A year after making his debut at Just The Tonic to a lot of positive acclaim, Brush has traded a 7pm slot time for just after 1pm, commenting he felt that audiences were jaded at that point, only in hindsight, it was him. Being self-depreciating and utterly deadpan go hand in hand with Brush’s self-admitting dour demeanour. It does take a while for the audience to warm up and get on board, given his mono-pace and mono-pitch. The energy in the room is almost purely generated by pithy punch lines that pick up further along the show. I couldn’t help but feel that he was a victim to the pitfalls of a free fringe gig; there is a slighter older audience in attendance that look like they’ve taken a gamble rather than do any research. Ironically, it’s not until an audience member from the front row departs that with some self-depreciation and bemoaning about not getting paid, he manages to erupt the room with some quick wit.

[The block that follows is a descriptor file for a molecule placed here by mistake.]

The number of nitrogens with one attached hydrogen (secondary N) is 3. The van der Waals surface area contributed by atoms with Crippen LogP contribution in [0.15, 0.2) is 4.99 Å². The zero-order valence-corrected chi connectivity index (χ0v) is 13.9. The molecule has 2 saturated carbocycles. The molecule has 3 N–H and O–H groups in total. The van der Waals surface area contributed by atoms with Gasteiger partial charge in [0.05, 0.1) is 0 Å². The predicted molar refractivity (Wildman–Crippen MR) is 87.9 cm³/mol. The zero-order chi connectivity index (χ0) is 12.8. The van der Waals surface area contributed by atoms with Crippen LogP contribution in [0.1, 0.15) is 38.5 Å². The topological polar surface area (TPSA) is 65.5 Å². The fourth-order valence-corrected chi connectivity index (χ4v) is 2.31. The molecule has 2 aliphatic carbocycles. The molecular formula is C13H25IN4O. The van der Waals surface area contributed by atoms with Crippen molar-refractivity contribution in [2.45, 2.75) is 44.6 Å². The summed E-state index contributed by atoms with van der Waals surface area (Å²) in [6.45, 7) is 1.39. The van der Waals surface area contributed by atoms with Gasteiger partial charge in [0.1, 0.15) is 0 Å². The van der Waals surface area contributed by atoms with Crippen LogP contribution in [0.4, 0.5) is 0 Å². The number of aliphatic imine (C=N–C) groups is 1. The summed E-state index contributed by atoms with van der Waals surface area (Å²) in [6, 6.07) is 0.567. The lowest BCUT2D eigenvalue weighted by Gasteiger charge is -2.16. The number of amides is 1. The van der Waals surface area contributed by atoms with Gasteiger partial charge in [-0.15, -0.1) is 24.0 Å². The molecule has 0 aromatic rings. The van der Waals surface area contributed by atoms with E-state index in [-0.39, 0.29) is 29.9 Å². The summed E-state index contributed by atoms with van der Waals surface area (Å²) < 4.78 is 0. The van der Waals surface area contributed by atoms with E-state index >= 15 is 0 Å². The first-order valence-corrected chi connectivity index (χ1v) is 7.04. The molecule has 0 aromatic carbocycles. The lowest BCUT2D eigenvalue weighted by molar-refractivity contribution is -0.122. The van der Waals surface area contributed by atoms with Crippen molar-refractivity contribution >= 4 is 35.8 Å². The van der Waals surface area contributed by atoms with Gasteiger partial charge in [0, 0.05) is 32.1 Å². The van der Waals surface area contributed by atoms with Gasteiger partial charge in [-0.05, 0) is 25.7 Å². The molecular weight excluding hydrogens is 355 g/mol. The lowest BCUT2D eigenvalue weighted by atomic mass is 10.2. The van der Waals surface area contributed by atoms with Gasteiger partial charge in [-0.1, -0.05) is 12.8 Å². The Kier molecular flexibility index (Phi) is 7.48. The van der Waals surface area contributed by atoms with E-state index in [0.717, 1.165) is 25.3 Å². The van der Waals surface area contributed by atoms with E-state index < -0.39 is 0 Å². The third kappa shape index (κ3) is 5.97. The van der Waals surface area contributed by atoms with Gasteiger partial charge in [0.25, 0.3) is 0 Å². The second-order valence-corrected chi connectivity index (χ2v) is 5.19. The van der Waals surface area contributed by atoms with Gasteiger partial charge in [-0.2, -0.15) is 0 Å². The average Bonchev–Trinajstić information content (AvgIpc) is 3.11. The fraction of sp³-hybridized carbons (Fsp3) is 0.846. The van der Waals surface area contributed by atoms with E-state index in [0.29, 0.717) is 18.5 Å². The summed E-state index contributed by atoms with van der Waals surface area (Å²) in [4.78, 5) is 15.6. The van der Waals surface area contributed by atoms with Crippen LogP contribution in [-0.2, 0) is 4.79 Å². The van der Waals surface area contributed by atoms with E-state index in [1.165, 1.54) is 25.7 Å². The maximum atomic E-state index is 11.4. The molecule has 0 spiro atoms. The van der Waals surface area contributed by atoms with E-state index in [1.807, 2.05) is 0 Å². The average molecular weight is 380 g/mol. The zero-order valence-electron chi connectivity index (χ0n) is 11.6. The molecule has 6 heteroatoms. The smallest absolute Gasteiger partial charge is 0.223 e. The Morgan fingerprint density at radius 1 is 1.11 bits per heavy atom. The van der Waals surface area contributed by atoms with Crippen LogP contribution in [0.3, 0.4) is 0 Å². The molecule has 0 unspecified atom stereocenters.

The show’s main glue and theme is Brush’s confession of confusing his memories for dreams, harking back to his childhood, and his confused approach to the likes of Santa and the tooth fairy. These make for nice moments of exploiting his imaginarium, although they don’t border too far into the surreal. But he hits hardest when his gags are a little more traditional, leading you down one alley and leaving a pleasing surprise at the end of it.
Although the sense of neuroticism is an amiable trait, I couldn’t help think a few theatrics could really puncture the moments that appear flat but also to see whether he’d have them in his locker to pull them off. Funnily enough they do come, that served to tie up the theme. However, they come a bit late, and don’t quite have the execution like his joke telling. But it’s a welcome sign. Some might consider Peter Brush as going against the grain compared to most comedic stylings. It’s actually quite refreshing to see someone whose selling point is beholden to what every comedian should be evaluated upon – good writing. Brush gives that box a big tick.